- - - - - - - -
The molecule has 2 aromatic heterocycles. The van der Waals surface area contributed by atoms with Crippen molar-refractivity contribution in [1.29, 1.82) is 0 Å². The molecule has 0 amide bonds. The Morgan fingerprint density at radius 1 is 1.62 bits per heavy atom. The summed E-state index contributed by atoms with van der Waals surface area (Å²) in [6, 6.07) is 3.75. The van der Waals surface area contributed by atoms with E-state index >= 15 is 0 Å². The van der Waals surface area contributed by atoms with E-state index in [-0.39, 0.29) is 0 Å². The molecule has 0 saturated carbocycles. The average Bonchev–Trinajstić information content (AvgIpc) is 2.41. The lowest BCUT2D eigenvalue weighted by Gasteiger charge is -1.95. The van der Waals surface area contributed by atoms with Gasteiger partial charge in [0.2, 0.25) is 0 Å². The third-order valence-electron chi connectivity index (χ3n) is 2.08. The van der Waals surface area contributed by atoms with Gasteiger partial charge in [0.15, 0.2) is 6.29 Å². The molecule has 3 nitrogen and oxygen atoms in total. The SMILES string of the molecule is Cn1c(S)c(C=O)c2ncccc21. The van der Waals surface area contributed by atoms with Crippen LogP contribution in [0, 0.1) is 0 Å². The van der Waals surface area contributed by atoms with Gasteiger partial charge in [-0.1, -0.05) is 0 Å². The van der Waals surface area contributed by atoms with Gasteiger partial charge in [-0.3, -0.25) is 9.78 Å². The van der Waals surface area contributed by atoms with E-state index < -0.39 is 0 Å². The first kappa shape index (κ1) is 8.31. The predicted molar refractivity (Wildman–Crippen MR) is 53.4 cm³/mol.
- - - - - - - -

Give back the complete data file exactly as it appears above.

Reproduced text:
The molecule has 2 aromatic heterocycles. The van der Waals surface area contributed by atoms with Crippen molar-refractivity contribution in [1.29, 1.82) is 0 Å². The molecule has 0 amide bonds. The Morgan fingerprint density at radius 1 is 1.62 bits per heavy atom. The summed E-state index contributed by atoms with van der Waals surface area (Å²) in [6, 6.07) is 3.75. The van der Waals surface area contributed by atoms with E-state index >= 15 is 0 Å². The van der Waals surface area contributed by atoms with E-state index in [-0.39, 0.29) is 0 Å². The molecule has 0 saturated carbocycles. The average Bonchev–Trinajstić information content (AvgIpc) is 2.41. The lowest BCUT2D eigenvalue weighted by Gasteiger charge is -1.95. The van der Waals surface area contributed by atoms with Gasteiger partial charge in [0.2, 0.25) is 0 Å². The third-order valence-electron chi connectivity index (χ3n) is 2.08. The van der Waals surface area contributed by atoms with Gasteiger partial charge in [0.15, 0.2) is 6.29 Å². The molecule has 3 nitrogen and oxygen atoms in total. The SMILES string of the molecule is Cn1c(S)c(C=O)c2ncccc21. The van der Waals surface area contributed by atoms with Crippen LogP contribution in [0, 0.1) is 0 Å². The van der Waals surface area contributed by atoms with Gasteiger partial charge in [-0.1, -0.05) is 0 Å². The van der Waals surface area contributed by atoms with Gasteiger partial charge in [-0.3, -0.25) is 9.78 Å². The van der Waals surface area contributed by atoms with E-state index < -0.39 is 0 Å². The first kappa shape index (κ1) is 8.31. The predicted molar refractivity (Wildman–Crippen MR) is 53.4 cm³/mol.